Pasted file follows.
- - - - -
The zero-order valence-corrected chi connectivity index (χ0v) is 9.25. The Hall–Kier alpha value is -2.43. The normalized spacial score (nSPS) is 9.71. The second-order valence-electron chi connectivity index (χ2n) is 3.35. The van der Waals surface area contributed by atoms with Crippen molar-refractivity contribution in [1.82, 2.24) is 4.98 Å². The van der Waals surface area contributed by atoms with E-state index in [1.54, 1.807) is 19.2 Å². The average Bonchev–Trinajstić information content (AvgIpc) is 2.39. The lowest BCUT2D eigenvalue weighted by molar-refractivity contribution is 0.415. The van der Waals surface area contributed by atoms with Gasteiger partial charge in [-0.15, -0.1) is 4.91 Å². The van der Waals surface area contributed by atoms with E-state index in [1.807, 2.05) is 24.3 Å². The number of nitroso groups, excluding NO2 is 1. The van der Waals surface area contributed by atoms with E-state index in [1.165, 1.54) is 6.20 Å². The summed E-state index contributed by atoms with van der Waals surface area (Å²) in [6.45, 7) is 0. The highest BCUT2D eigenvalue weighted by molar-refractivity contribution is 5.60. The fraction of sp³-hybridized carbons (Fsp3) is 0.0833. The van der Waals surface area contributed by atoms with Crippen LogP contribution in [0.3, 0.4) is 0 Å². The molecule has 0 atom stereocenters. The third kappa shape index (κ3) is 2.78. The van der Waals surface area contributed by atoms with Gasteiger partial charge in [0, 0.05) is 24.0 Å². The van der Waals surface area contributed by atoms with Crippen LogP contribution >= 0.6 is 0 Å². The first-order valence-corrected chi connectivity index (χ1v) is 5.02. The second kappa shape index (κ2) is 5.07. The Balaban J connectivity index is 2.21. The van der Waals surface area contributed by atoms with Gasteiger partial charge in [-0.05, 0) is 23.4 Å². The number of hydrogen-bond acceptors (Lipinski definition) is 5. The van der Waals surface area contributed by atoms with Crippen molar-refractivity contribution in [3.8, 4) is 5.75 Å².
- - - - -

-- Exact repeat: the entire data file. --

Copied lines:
The zero-order valence-corrected chi connectivity index (χ0v) is 9.25. The Hall–Kier alpha value is -2.43. The normalized spacial score (nSPS) is 9.71. The second-order valence-electron chi connectivity index (χ2n) is 3.35. The van der Waals surface area contributed by atoms with Crippen molar-refractivity contribution in [1.82, 2.24) is 4.98 Å². The van der Waals surface area contributed by atoms with E-state index in [1.54, 1.807) is 19.2 Å². The average Bonchev–Trinajstić information content (AvgIpc) is 2.39. The lowest BCUT2D eigenvalue weighted by molar-refractivity contribution is 0.415. The van der Waals surface area contributed by atoms with Gasteiger partial charge in [-0.15, -0.1) is 4.91 Å². The van der Waals surface area contributed by atoms with E-state index in [1.807, 2.05) is 24.3 Å². The number of nitroso groups, excluding NO2 is 1. The van der Waals surface area contributed by atoms with E-state index in [1.165, 1.54) is 6.20 Å². The summed E-state index contributed by atoms with van der Waals surface area (Å²) in [6.45, 7) is 0. The highest BCUT2D eigenvalue weighted by molar-refractivity contribution is 5.60. The fraction of sp³-hybridized carbons (Fsp3) is 0.0833. The van der Waals surface area contributed by atoms with Crippen LogP contribution in [0.3, 0.4) is 0 Å². The molecule has 0 atom stereocenters. The third kappa shape index (κ3) is 2.78. The van der Waals surface area contributed by atoms with Gasteiger partial charge in [0, 0.05) is 24.0 Å². The van der Waals surface area contributed by atoms with Crippen LogP contribution >= 0.6 is 0 Å². The first-order valence-corrected chi connectivity index (χ1v) is 5.02. The second kappa shape index (κ2) is 5.07. The Balaban J connectivity index is 2.21. The van der Waals surface area contributed by atoms with Gasteiger partial charge in [-0.05, 0) is 23.4 Å². The number of hydrogen-bond acceptors (Lipinski definition) is 5. The van der Waals surface area contributed by atoms with Crippen molar-refractivity contribution in [3.8, 4) is 5.75 Å².